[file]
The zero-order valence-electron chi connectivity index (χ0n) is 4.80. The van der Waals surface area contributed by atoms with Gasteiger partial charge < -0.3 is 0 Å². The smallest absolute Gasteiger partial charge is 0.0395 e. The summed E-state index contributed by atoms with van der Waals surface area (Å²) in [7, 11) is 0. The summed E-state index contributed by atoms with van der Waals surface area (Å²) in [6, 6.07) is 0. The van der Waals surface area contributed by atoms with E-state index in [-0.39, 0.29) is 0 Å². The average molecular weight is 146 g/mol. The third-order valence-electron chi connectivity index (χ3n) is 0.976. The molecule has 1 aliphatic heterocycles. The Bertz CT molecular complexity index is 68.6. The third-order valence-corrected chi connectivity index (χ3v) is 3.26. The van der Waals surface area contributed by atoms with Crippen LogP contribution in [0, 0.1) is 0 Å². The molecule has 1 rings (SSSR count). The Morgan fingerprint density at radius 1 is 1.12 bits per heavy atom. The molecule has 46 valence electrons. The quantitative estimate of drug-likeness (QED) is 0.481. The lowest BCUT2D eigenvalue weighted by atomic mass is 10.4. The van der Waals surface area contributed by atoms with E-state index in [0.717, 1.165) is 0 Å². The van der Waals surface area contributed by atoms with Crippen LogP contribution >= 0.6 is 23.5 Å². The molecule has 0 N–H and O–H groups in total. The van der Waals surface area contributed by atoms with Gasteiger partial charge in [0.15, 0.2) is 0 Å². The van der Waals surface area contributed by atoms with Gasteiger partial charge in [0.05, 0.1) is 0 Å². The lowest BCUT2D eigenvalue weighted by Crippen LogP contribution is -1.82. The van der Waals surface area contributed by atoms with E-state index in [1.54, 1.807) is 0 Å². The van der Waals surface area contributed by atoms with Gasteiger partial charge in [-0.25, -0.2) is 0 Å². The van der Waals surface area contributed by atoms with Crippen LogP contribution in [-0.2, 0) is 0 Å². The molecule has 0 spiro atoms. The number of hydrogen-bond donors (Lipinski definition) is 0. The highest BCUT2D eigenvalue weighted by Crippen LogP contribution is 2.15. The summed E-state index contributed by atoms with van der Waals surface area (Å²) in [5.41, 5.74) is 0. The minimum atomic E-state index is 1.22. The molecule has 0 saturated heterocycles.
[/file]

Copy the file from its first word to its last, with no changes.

The zero-order valence-electron chi connectivity index (χ0n) is 4.80. The van der Waals surface area contributed by atoms with Gasteiger partial charge < -0.3 is 0 Å². The smallest absolute Gasteiger partial charge is 0.0395 e. The summed E-state index contributed by atoms with van der Waals surface area (Å²) in [7, 11) is 0. The summed E-state index contributed by atoms with van der Waals surface area (Å²) in [6, 6.07) is 0. The van der Waals surface area contributed by atoms with E-state index in [-0.39, 0.29) is 0 Å². The average molecular weight is 146 g/mol. The third-order valence-electron chi connectivity index (χ3n) is 0.976. The molecule has 1 aliphatic heterocycles. The Bertz CT molecular complexity index is 68.6. The third-order valence-corrected chi connectivity index (χ3v) is 3.26. The van der Waals surface area contributed by atoms with Crippen LogP contribution in [0, 0.1) is 0 Å². The molecule has 1 rings (SSSR count). The Morgan fingerprint density at radius 1 is 1.12 bits per heavy atom. The molecule has 46 valence electrons. The quantitative estimate of drug-likeness (QED) is 0.481. The lowest BCUT2D eigenvalue weighted by atomic mass is 10.4. The van der Waals surface area contributed by atoms with E-state index in [0.717, 1.165) is 0 Å². The van der Waals surface area contributed by atoms with Crippen LogP contribution >= 0.6 is 23.5 Å². The molecule has 0 N–H and O–H groups in total. The van der Waals surface area contributed by atoms with Gasteiger partial charge in [0.15, 0.2) is 0 Å². The van der Waals surface area contributed by atoms with Gasteiger partial charge in [0.05, 0.1) is 0 Å². The lowest BCUT2D eigenvalue weighted by Crippen LogP contribution is -1.82. The van der Waals surface area contributed by atoms with E-state index in [1.54, 1.807) is 0 Å². The van der Waals surface area contributed by atoms with Gasteiger partial charge in [-0.25, -0.2) is 0 Å². The van der Waals surface area contributed by atoms with Crippen LogP contribution in [-0.2, 0) is 0 Å². The molecule has 0 spiro atoms. The number of hydrogen-bond donors (Lipinski definition) is 0. The highest BCUT2D eigenvalue weighted by Crippen LogP contribution is 2.15. The summed E-state index contributed by atoms with van der Waals surface area (Å²) in [5.41, 5.74) is 0. The minimum atomic E-state index is 1.22. The molecule has 0 saturated heterocycles.